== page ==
America’s leading solar energy company, SolarCity, has taken to its blog to highlight “the absurd growth potential of rooftop solar in America” by producing three maps that really do show the phenomenal potential rooftop solar has in the US.
As SolarCity explains, rooftop solar in the US has already seen impressive growth over the past few years, with the cost of solar installations falling by more than 70% in the last decade, and the nation’s rooftop solar capacity increasing 15-fold since 2010. But as SolarCity explains, “It’s really just the beginning.”
SolarCity produced three maps which outlined the current layout of rooftop solar in the US, and the massive potential waiting in the wings. (All three maps have interactive abilities, so head on over to SolarCity’s blog to see more.)
Map #1: Which states today have a meaningful amount of homes with solar rooftops?
The first map shows the states that currently have approximately enough residential solar to power around 3,000 homes or more. As can be seen, there are a few states with a sizeable amount of residential solar — including California, Arizona, Maryland, New Jersey, New York, and Massachusetts. But according to SolarCity, ” if residential rooftops are to become a major energy source across America, then powering a few thousand homes here and there isn’t enough.”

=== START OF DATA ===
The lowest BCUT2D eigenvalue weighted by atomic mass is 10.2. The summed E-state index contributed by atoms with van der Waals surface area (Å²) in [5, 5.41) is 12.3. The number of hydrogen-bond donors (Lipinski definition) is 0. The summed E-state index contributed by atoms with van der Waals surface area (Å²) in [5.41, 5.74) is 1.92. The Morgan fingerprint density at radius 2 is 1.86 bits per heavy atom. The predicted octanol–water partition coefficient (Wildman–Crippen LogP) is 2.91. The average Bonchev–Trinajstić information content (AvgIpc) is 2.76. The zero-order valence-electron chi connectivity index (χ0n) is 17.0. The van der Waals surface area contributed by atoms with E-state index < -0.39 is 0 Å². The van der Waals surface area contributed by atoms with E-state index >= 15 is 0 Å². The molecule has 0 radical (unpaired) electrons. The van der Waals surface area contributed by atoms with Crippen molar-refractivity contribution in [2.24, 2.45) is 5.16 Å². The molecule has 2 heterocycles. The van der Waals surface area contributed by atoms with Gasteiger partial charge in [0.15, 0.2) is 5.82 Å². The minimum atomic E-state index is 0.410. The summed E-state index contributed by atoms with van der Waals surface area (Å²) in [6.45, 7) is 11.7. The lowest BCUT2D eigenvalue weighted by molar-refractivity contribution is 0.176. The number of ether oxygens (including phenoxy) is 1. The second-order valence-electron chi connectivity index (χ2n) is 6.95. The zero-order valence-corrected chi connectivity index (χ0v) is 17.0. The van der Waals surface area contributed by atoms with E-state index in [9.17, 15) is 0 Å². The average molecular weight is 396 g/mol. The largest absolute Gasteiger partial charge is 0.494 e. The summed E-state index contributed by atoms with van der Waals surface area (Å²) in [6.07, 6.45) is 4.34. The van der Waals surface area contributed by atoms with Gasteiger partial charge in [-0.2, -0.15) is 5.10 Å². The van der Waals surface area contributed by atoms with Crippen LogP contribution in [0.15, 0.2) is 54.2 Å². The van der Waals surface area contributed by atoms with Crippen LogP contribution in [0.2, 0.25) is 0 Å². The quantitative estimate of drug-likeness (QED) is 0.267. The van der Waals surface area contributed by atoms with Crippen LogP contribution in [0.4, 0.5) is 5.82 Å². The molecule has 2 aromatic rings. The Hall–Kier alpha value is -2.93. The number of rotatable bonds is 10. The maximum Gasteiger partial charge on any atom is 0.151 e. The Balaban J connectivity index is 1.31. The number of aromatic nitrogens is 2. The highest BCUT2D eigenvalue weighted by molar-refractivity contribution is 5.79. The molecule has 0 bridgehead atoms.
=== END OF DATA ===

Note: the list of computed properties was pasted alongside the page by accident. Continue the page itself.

Map #2: Which states today have enough residential solar to power a significant number of homes?
The second map shows the states that currently have enough residential solar power to power around 80,000 homes or more — that’s roughly the number of homes in a mid-size US city like Irvine, California, or Salt Lake City, Utah. The map shows that only California, Arizona, New York, New Jersey, and Maryland currently have enough residential solar to power that many homes.
Map #3: Which states have the potential for residential solar to power a significant number of homes?
So this is the big one, then — what is the potential for residential solar in every state?
And the potential is huge.
Every state in the US could see rooftop solar become a major energy resource. Analysis by the National Renewable Energy Laboratory suggests that rooftop solar capacity in the US could increase 100-times over, and each state could meet anywhere between 10% and 45% of its electricity needs with residential solar.
In all, rooftop solar could provide around 25% of the United States’ electricity demand, and if you add in rooftops on medium and large buildings, that number increases to 40%. Currently, however, rooftop solar in the US only provides less-than 0.5%.
Have a tip for CleanTechnica? Want to advertise? Want to suggest a guest for our CleanTech Talk podcast? Contact us here.
CleanTechnica Holiday Wish Book
Our Latest EVObsession Video
CleanTechnica uses affiliate links. See our policy here.